Frank Robinson

Aug 31, 1935 – Feb 7, 2019 (Age 83)


Frank Robinson, the first black manager in Major League Baseball, and a Hall of Fame player, died Thursday, Feb. 7, 2019 in Los Angeles of bone cancer, according to media sources. He was 83. For full obituary and coverage from, click here.

Guest Book

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Thank you Mr Frank Robinson for all your baseball greatness # 20 was my child hood hero when he played for the Baltimore Orioles.. You,,Brooks, , Booge,, Jim Palmer class acts whom none will ever duplicate,, , RIP, , Champ, ,, say hello to Johnny Unitas

He was a childhood hero of mine in Baltimore, along with teammate Brooks (Robinson) and Football's (Colts) Johnny Unitas and Basketball's (Bullets) Wes Unseld. RIP Big Frank!

You were always one of my favorite icons in baseball , but even more you were a friend. I will miss you stopping by my booth at Fenway.

Your friend,
Al Green
Red Sox H.O.F.

Sorry for your loss Robinson family, he will live forever in our hearts and minds. Thanks for sharing him with fans and friends in baseball over the years.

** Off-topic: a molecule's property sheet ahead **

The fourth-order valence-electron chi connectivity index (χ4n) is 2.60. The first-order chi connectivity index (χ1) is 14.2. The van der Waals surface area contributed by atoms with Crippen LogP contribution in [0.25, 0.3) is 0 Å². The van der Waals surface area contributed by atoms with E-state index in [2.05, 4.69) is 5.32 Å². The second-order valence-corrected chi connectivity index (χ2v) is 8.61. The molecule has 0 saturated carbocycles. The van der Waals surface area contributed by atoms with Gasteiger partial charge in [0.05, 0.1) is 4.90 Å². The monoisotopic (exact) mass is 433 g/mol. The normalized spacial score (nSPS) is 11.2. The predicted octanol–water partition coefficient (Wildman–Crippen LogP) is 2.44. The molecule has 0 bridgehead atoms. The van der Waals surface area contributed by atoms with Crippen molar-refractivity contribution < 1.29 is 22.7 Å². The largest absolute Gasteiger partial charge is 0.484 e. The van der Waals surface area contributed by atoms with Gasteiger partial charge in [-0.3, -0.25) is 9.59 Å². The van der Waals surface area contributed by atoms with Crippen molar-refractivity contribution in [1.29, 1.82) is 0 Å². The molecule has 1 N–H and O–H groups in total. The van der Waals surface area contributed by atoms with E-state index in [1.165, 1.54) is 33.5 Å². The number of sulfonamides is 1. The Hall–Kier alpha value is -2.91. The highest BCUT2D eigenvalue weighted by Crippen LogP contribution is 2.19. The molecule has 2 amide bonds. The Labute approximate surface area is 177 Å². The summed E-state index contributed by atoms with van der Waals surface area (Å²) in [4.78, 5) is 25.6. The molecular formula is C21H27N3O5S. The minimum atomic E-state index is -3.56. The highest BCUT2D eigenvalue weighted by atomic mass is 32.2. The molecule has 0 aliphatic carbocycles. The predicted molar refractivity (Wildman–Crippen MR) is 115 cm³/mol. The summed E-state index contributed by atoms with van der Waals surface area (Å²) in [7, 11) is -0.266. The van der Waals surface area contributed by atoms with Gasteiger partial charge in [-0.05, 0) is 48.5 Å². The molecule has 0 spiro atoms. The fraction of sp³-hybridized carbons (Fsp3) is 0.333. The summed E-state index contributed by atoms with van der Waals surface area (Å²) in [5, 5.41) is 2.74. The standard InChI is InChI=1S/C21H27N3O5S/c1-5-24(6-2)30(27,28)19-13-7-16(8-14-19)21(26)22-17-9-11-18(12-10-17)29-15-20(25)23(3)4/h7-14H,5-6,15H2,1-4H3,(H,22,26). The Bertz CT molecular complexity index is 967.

Thanks Mr. Robinson for the cap you gave me in Florida in 1969 I still have it and I'll still keep it in my safe. R.I.P

What great memories of him crowding the plate and winning the Triple Crown in two leagues the only man to do it I believe Reston peas Frank

RIP Frank

He was my childhood baseball hero. Some liked Mays or Aaron or Mantle, but I was always a fan of F.Robby. I was proud of the way he played the game ferociously, but even more impressed by his leadership and the trails he blazed. As I grew older, read his biographies and understood the context of the times in which he lived, I realize his impact goes far beyond baseball. A great ballplayer to be sure, but also a great American. My prayers for comfort to his family, friends and all who...

In my estimation Frank Robinson arriving through trade to Baltimore in 1966 was the first African-American Super-star in the American League.
Robby put the Orioles on his back especially after winning the American League MVP and the Triple Crown.
Because of his greatness as a player and his leadership as a Cleveland, Giants, Orioles, Expos and Nationals manager Frank Robinson was a hero to me and so many others.
I met Mr. Robinson in the Winter of 1977 during...

Frank Robinson was a great player, but also a "man's man". His fearlessness while at bad was indicative of his personality while confronting the racism in baseball while he played and long after he retired. He didn't get the full national baseball recognition he deserved-like Henry Aaron, Willie Mays, Sandy Koufax, Jackie Robinson or even Roberto Clemente, but he's getting it now. He also deserves a special place in this country's civil rights history.